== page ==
He may not be fully healed from his finger injury, or maybe it's another slow start for a guy who's 42 years old. He does bear watching.

#24 URI


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Posted 14 April 2008 - 08:31 AM

Jeez, isn't two games still a pretty small sample? Are you calling for Papi to be released too?


Yes, because David Ortiz's situation is the same as Mike Timlin's.

#25 Rudy Pemberton


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Posted 14 April 2008 - 08:34 AM

I wouldn't call Timlin "excellent" last year; he really had two distinct seasons in 2007 along with a DL stint. He went on the DL in May, and on June 25 his ERA was 6.48. He was pretty terrible for 1/2 the year, and then was excellent for the second half of the year.

He may not be fully healed from his finger injury, or maybe it's another slow start for a guy who's 42 years old. He does bear watching.

Agreed, of course he bears watching. But overall, he had a good year last year, particuly in the second half (2.09 ERA last 34 outings) and cutting him after two games would be pretty short sighted, I think. I wouldn't be pitching him in a tight spot right now(although I'm not really sure Aardsma and his walk rate is ready for those spots, either) but I wouldn't get rid of him based on his first two outings of the year.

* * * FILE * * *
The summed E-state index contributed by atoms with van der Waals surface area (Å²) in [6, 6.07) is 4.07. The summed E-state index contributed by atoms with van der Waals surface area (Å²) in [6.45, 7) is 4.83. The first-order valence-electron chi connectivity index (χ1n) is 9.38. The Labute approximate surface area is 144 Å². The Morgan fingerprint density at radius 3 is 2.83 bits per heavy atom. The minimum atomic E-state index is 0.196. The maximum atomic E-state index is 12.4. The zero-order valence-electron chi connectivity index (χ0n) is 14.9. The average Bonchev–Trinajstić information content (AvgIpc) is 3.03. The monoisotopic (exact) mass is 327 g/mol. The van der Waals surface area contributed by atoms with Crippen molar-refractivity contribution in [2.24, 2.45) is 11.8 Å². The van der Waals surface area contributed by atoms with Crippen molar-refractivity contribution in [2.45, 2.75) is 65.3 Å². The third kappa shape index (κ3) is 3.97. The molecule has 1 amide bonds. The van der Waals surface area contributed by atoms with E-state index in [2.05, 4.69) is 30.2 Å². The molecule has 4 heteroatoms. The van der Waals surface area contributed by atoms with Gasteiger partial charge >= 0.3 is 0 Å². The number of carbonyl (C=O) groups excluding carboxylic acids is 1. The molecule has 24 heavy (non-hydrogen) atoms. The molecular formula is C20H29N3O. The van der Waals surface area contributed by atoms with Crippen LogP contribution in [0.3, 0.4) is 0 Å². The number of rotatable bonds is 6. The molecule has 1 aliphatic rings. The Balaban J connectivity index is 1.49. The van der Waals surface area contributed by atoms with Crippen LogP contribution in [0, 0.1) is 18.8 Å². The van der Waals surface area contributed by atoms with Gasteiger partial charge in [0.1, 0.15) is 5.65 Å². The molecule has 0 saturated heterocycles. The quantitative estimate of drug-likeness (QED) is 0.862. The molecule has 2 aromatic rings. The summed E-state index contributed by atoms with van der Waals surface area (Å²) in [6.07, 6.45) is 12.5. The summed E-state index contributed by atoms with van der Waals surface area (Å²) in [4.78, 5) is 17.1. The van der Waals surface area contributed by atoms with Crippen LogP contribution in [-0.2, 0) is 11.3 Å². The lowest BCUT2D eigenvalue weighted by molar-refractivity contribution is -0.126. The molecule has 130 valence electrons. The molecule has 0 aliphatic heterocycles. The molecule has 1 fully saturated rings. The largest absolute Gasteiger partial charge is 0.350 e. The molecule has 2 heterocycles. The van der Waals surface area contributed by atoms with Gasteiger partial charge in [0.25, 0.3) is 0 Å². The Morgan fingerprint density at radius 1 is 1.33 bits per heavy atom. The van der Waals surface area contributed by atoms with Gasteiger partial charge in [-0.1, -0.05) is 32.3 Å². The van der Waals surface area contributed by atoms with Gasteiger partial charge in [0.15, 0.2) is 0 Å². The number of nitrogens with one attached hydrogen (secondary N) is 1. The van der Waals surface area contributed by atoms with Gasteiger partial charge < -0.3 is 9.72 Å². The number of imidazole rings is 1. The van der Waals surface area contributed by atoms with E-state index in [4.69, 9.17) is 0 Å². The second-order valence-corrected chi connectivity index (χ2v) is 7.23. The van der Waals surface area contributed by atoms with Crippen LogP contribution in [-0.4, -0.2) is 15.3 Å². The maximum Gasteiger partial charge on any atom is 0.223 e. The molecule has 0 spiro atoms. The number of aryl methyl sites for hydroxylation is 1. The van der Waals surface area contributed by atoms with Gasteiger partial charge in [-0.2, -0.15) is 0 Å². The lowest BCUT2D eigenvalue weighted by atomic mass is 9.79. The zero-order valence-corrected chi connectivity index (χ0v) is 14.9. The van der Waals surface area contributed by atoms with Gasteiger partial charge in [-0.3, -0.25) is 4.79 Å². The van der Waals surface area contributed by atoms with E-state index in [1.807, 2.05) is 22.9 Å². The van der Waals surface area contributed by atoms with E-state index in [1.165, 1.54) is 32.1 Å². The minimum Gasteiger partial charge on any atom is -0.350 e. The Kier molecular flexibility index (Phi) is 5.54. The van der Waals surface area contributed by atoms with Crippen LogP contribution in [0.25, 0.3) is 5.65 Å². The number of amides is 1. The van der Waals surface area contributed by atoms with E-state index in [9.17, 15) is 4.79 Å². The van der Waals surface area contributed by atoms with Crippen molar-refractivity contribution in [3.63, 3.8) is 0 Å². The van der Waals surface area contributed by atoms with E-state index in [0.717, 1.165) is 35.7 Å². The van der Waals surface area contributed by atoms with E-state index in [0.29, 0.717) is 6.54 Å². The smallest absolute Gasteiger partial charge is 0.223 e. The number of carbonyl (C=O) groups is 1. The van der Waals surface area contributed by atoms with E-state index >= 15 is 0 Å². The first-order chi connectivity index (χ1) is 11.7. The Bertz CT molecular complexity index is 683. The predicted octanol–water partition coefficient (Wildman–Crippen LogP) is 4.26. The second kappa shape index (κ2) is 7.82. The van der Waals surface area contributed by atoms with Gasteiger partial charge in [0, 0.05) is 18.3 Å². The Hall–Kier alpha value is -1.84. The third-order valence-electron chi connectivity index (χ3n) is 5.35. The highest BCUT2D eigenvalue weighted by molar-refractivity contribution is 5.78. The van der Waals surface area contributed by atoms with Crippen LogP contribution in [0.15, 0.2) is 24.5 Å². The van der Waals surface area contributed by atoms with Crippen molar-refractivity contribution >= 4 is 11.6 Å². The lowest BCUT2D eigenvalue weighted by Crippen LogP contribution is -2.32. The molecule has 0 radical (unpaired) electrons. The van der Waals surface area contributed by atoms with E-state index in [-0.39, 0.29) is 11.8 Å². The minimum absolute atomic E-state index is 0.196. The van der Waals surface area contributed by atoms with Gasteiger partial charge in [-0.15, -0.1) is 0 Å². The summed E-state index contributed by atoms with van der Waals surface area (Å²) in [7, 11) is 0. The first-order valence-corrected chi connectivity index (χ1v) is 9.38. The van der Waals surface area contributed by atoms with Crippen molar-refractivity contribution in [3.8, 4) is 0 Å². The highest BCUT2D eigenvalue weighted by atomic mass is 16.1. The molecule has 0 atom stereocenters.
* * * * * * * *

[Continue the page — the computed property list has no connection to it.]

Yes, because David Ortiz's situation is the same as Mike Timlin's.


Point being that what we've seen right now is defined as a small sample size. Sometimes two games of suck is just that, sometimes its not. Would you release timlin right now?

Edited by Rudy Pemberton, 14 April 2008 - 08:37 AM.


#26 URI


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Posted 14 April 2008 - 08:37 AM

Point being that what we've seen right now is defined as a small sample size, you know this. You told me all about last May when I wondered what was up with Drew and Lugo!


The point being that Timlin is a 42 year old reliever who has available replacements under Red Sox control, and Ortiz is 32, and there are no available replacements who can match his production. Also the stats that you mentioned...ERA and WHIP, are pretty useless in assessing relief pitching. Timlin let everyone else's runners score last year.

I mean, I understood your sample size point, and I agree with it, but this isn't a political campaign. Try showing some intellectual honesty.

#27 Kevin Youkulele


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Posted 14 April 2008 - 08:44 AM

The point being that Timlin is a 42 year old reliever who has available replacements under Red Sox control, and Ortiz is 32, and there are no available replacements who can match his production. Also the stats that you mentioned...ERA and WHIP, are pretty useless in assessing relief pitching. Timlin let everyone else's runners score last year.